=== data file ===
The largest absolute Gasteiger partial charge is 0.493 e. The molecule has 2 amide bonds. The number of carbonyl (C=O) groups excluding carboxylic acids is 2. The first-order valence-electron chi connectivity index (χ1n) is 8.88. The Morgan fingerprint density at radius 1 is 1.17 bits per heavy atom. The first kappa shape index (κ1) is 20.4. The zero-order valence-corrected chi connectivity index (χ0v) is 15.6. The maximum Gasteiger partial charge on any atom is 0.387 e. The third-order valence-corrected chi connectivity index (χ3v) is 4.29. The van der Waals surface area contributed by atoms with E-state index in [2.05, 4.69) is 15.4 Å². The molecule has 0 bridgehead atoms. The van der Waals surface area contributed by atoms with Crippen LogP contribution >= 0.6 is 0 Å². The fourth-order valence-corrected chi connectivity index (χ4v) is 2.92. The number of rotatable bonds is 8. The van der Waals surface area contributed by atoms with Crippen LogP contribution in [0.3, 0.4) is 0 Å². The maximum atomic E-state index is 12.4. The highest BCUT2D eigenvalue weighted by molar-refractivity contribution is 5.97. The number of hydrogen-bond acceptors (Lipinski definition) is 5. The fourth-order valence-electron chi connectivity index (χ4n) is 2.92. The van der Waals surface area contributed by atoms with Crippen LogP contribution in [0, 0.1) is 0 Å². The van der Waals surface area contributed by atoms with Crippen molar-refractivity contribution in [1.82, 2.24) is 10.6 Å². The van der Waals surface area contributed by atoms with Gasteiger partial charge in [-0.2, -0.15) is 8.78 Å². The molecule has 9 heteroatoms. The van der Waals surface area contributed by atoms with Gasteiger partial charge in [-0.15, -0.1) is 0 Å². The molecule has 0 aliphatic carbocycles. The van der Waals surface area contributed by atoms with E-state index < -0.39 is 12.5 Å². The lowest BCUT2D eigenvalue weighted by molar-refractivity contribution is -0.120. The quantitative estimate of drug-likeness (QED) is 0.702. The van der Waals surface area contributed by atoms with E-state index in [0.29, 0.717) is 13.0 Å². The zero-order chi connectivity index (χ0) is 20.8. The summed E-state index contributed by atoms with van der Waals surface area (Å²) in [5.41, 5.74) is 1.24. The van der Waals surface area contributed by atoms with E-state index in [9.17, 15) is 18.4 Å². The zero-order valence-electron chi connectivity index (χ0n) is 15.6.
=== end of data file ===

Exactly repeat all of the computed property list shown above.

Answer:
The largest absolute Gasteiger partial charge is 0.493 e. The molecule has 2 amide bonds. The number of carbonyl (C=O) groups excluding carboxylic acids is 2. The first-order valence-electron chi connectivity index (χ1n) is 8.88. The Morgan fingerprint density at radius 1 is 1.17 bits per heavy atom. The first kappa shape index (κ1) is 20.4. The zero-order valence-corrected chi connectivity index (χ0v) is 15.6. The maximum Gasteiger partial charge on any atom is 0.387 e. The third-order valence-corrected chi connectivity index (χ3v) is 4.29. The van der Waals surface area contributed by atoms with E-state index in [2.05, 4.69) is 15.4 Å². The molecule has 0 bridgehead atoms. The van der Waals surface area contributed by atoms with Crippen LogP contribution >= 0.6 is 0 Å². The fourth-order valence-corrected chi connectivity index (χ4v) is 2.92. The number of rotatable bonds is 8. The van der Waals surface area contributed by atoms with Crippen LogP contribution in [0.3, 0.4) is 0 Å². The maximum atomic E-state index is 12.4. The highest BCUT2D eigenvalue weighted by molar-refractivity contribution is 5.97. The number of hydrogen-bond acceptors (Lipinski definition) is 5. The fourth-order valence-electron chi connectivity index (χ4n) is 2.92. The van der Waals surface area contributed by atoms with Crippen LogP contribution in [0, 0.1) is 0 Å². The van der Waals surface area contributed by atoms with Crippen molar-refractivity contribution in [1.82, 2.24) is 10.6 Å². The van der Waals surface area contributed by atoms with Gasteiger partial charge in [-0.2, -0.15) is 8.78 Å². The molecule has 9 heteroatoms. The van der Waals surface area contributed by atoms with Gasteiger partial charge in [-0.15, -0.1) is 0 Å². The molecule has 0 aliphatic carbocycles. The van der Waals surface area contributed by atoms with E-state index < -0.39 is 12.5 Å². The lowest BCUT2D eigenvalue weighted by molar-refractivity contribution is -0.120. The quantitative estimate of drug-likeness (QED) is 0.702. The van der Waals surface area contributed by atoms with E-state index in [0.29, 0.717) is 13.0 Å². The zero-order chi connectivity index (χ0) is 20.8. The summed E-state index contributed by atoms with van der Waals surface area (Å²) in [5.41, 5.74) is 1.24. The van der Waals surface area contributed by atoms with E-state index in [9.17, 15) is 18.4 Å². The zero-order valence-electron chi connectivity index (χ0n) is 15.6.